|Thomas Merton (1915-1968) Thomas Merton was a Catholic writer and mystic. A Trappist monk of the Abbey of Gethsemani, Kentucky, he was also a poet, social activist, and student of comparative religion. He was active in promoting inter-religious harmony, especially amongst Buddhism.|
“Our job is to love others without stopping to inquire whether or not they are worthy. That is not our business and, in fact, it is nobody’s business. What we are asked to do is to love, and this love itself will render both ourselves and our neighbors worthy.”
– Thomas Merton
Thomas Merton is acclaimed as one of the most influential American spiritual writers of the twentieth century. His autobiography, The Seven Storey Mountain, has sold over one million copies and has been translated into twenty-eight languages. Merton wrote over sixty other books and hundreds of poems and articles on topics ranging from monastic spirituality to civil rights, nonviolence, and the nuclear arms race.
After a rambunctious youth and adolescence, Merton converted to Roman Catholicism. On December 10, 1941, he entered the Abbey of Our Lady of Gethsemani, a community of monks belonging to the Order of Cistercians of the Strict Observance (Trappists), one of the most ascetic Roman Catholic monastic order.
The twenty-seven years he spent in Gethsemani prior to his untimely death in 1968 brought about profound changes in his self-understanding. This ongoing conversion impelled him into the political arena, where he became, according to Daniel Berrigan, the conscience of the peace movement of the 1960’s. Referring to race and peace as the two most urgent issues of our time, Merton was a strong supporter of the nonviolent civil rights movement, which he called “certainly the great example of Christian faith in action in the social history of the United States.” For his social activism Merton endured severe criticism, from Catholics and non-Catholics alike, who assailed his political writings as unbecoming of a monk.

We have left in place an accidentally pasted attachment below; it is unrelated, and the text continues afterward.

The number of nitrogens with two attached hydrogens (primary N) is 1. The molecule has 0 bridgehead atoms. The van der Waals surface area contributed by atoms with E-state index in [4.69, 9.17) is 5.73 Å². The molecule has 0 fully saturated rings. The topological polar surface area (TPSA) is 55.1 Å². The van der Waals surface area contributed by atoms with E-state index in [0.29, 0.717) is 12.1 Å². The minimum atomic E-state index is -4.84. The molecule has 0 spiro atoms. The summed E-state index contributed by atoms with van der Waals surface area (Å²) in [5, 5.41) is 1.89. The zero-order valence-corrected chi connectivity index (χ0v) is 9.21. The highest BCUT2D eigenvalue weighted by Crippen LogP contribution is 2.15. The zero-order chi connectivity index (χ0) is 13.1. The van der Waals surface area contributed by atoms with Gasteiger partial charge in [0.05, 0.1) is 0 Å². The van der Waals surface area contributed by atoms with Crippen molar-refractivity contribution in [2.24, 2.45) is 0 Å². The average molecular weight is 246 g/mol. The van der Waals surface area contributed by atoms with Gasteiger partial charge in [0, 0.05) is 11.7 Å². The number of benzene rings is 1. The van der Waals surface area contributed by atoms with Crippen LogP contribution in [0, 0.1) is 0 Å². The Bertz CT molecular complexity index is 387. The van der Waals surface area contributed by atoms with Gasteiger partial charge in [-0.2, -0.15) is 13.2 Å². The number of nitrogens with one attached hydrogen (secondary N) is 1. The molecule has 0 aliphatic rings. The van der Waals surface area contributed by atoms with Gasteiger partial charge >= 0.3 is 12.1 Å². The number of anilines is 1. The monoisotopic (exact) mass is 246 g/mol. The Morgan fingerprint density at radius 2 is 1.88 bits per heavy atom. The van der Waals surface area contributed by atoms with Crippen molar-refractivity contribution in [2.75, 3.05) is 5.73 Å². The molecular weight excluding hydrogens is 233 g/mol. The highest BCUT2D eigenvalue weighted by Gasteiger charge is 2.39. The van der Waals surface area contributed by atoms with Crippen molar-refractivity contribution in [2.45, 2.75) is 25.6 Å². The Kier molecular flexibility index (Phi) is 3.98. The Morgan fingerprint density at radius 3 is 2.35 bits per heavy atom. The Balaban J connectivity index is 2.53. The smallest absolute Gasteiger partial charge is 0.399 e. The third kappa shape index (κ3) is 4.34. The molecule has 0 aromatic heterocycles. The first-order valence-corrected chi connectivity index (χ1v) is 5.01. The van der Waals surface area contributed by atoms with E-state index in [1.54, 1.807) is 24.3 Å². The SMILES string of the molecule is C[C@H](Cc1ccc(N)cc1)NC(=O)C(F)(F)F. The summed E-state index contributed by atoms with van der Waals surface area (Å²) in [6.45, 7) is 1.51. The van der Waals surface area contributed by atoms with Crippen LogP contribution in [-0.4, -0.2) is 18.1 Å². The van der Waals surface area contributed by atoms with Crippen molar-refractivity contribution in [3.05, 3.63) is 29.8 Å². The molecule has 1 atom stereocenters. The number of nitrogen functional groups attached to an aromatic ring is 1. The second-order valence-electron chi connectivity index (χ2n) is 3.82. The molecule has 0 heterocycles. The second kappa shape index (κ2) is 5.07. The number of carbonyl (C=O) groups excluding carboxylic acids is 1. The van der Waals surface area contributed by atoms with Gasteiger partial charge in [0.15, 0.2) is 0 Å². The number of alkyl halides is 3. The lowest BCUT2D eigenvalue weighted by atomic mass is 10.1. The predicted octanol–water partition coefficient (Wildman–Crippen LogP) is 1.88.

During his last years, he became deeply interested in Asian religions, particularly Zen Buddhism, and in promoting East-West dialogue. After several meetings with Merton during the American monk’s trip to the Far east in 1968, the Dalai Lama praised him as having a more profound understanding of Buddhism than any other Christian he had known.
It was during this trip to a conference on East-West monastic dialogue that Merton died, in Bangkok on December 10, 1968, the victim of an accidental electrocution. By a sad coincidence the date marked the twenty-seventh anniversary of his entrance into Gethsemani.
Poems by Thomas Merton